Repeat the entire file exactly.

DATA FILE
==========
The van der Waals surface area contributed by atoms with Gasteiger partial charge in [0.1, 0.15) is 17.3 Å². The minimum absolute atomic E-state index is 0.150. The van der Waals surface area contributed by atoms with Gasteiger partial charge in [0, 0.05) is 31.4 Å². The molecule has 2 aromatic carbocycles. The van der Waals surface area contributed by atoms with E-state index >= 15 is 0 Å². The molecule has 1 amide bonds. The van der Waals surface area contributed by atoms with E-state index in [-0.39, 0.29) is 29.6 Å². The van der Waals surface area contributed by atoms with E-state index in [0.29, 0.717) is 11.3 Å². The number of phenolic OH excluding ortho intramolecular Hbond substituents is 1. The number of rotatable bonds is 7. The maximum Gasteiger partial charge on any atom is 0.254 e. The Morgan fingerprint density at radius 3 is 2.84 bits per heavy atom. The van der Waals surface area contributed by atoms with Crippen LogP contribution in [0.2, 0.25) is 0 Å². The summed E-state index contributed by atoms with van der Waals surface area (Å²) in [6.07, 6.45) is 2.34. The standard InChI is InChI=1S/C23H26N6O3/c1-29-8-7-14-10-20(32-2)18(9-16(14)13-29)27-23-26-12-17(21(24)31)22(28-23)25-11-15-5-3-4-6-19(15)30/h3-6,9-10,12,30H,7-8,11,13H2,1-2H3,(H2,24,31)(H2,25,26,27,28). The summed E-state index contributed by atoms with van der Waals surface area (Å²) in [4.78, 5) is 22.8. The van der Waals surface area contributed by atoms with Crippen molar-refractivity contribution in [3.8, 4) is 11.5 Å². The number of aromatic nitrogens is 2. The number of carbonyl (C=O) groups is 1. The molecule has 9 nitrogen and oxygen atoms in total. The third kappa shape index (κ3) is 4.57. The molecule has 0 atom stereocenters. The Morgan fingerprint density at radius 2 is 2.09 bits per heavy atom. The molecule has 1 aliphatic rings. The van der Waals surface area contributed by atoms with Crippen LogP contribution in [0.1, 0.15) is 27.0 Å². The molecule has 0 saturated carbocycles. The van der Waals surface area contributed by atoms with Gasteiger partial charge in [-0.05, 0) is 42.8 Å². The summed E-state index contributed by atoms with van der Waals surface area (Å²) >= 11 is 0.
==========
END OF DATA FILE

The van der Waals surface area contributed by atoms with Gasteiger partial charge in [0.1, 0.15) is 17.3 Å². The minimum absolute atomic E-state index is 0.150. The van der Waals surface area contributed by atoms with Gasteiger partial charge in [0, 0.05) is 31.4 Å². The molecule has 2 aromatic carbocycles. The van der Waals surface area contributed by atoms with E-state index >= 15 is 0 Å². The molecule has 1 amide bonds. The van der Waals surface area contributed by atoms with E-state index in [-0.39, 0.29) is 29.6 Å². The van der Waals surface area contributed by atoms with E-state index in [0.29, 0.717) is 11.3 Å². The number of phenolic OH excluding ortho intramolecular Hbond substituents is 1. The number of rotatable bonds is 7. The maximum Gasteiger partial charge on any atom is 0.254 e. The Morgan fingerprint density at radius 3 is 2.84 bits per heavy atom. The van der Waals surface area contributed by atoms with Crippen LogP contribution in [0.2, 0.25) is 0 Å². The summed E-state index contributed by atoms with van der Waals surface area (Å²) in [6.07, 6.45) is 2.34. The standard InChI is InChI=1S/C23H26N6O3/c1-29-8-7-14-10-20(32-2)18(9-16(14)13-29)27-23-26-12-17(21(24)31)22(28-23)25-11-15-5-3-4-6-19(15)30/h3-6,9-10,12,30H,7-8,11,13H2,1-2H3,(H2,24,31)(H2,25,26,27,28). The summed E-state index contributed by atoms with van der Waals surface area (Å²) in [4.78, 5) is 22.8. The van der Waals surface area contributed by atoms with Crippen molar-refractivity contribution in [3.8, 4) is 11.5 Å². The number of aromatic nitrogens is 2. The number of carbonyl (C=O) groups is 1. The molecule has 9 nitrogen and oxygen atoms in total. The third kappa shape index (κ3) is 4.57. The molecule has 0 atom stereocenters. The Morgan fingerprint density at radius 2 is 2.09 bits per heavy atom. The molecule has 1 aliphatic rings. The van der Waals surface area contributed by atoms with Crippen LogP contribution in [0.1, 0.15) is 27.0 Å². The molecule has 0 saturated carbocycles. The van der Waals surface area contributed by atoms with Gasteiger partial charge in [-0.05, 0) is 42.8 Å². The summed E-state index contributed by atoms with van der Waals surface area (Å²) >= 11 is 0.